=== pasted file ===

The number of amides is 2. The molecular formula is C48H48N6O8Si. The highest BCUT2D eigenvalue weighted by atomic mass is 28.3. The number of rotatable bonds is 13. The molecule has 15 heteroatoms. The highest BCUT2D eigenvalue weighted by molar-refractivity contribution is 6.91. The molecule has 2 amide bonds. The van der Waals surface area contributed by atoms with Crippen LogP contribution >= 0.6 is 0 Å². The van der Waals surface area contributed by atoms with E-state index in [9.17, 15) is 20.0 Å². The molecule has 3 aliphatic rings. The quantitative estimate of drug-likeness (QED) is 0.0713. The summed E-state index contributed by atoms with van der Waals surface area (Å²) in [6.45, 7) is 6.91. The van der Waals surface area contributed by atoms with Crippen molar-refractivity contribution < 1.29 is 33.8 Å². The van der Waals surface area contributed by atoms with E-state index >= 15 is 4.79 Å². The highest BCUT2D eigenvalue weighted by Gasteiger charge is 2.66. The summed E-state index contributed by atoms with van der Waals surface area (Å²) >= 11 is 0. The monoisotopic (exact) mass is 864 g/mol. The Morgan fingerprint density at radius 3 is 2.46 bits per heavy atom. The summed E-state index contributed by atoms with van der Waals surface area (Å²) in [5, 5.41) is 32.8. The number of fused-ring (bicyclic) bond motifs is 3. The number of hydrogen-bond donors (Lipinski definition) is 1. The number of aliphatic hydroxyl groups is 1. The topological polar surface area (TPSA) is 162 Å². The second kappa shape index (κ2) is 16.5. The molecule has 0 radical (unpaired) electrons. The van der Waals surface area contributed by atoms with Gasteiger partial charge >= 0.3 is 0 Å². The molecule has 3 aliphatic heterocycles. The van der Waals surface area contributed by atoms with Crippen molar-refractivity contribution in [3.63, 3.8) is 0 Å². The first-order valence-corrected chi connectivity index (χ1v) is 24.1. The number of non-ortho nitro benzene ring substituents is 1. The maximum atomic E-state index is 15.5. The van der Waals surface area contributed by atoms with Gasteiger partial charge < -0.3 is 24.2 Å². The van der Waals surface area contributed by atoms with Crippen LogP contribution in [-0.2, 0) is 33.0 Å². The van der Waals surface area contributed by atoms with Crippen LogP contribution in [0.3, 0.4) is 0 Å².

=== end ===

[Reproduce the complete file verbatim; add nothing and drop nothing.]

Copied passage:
The number of amides is 2. The molecular formula is C48H48N6O8Si. The highest BCUT2D eigenvalue weighted by atomic mass is 28.3. The number of rotatable bonds is 13. The molecule has 15 heteroatoms. The highest BCUT2D eigenvalue weighted by molar-refractivity contribution is 6.91. The molecule has 2 amide bonds. The van der Waals surface area contributed by atoms with Crippen LogP contribution >= 0.6 is 0 Å². The van der Waals surface area contributed by atoms with E-state index in [9.17, 15) is 20.0 Å². The molecule has 3 aliphatic rings. The quantitative estimate of drug-likeness (QED) is 0.0713. The summed E-state index contributed by atoms with van der Waals surface area (Å²) in [6.45, 7) is 6.91. The van der Waals surface area contributed by atoms with Crippen molar-refractivity contribution < 1.29 is 33.8 Å². The van der Waals surface area contributed by atoms with E-state index >= 15 is 4.79 Å². The highest BCUT2D eigenvalue weighted by Gasteiger charge is 2.66. The summed E-state index contributed by atoms with van der Waals surface area (Å²) >= 11 is 0. The monoisotopic (exact) mass is 864 g/mol. The Morgan fingerprint density at radius 3 is 2.46 bits per heavy atom. The summed E-state index contributed by atoms with van der Waals surface area (Å²) in [5, 5.41) is 32.8. The number of fused-ring (bicyclic) bond motifs is 3. The number of hydrogen-bond donors (Lipinski definition) is 1. The number of aliphatic hydroxyl groups is 1. The topological polar surface area (TPSA) is 162 Å². The second kappa shape index (κ2) is 16.5. The molecule has 0 radical (unpaired) electrons. The van der Waals surface area contributed by atoms with Gasteiger partial charge >= 0.3 is 0 Å². The molecule has 3 aliphatic heterocycles. The van der Waals surface area contributed by atoms with Crippen molar-refractivity contribution in [3.63, 3.8) is 0 Å². The first-order valence-corrected chi connectivity index (χ1v) is 24.1. The number of non-ortho nitro benzene ring substituents is 1. The maximum atomic E-state index is 15.5. The van der Waals surface area contributed by atoms with Gasteiger partial charge < -0.3 is 24.2 Å². The van der Waals surface area contributed by atoms with Crippen LogP contribution in [-0.2, 0) is 33.0 Å². The van der Waals surface area contributed by atoms with Crippen LogP contribution in [0.3, 0.4) is 0 Å².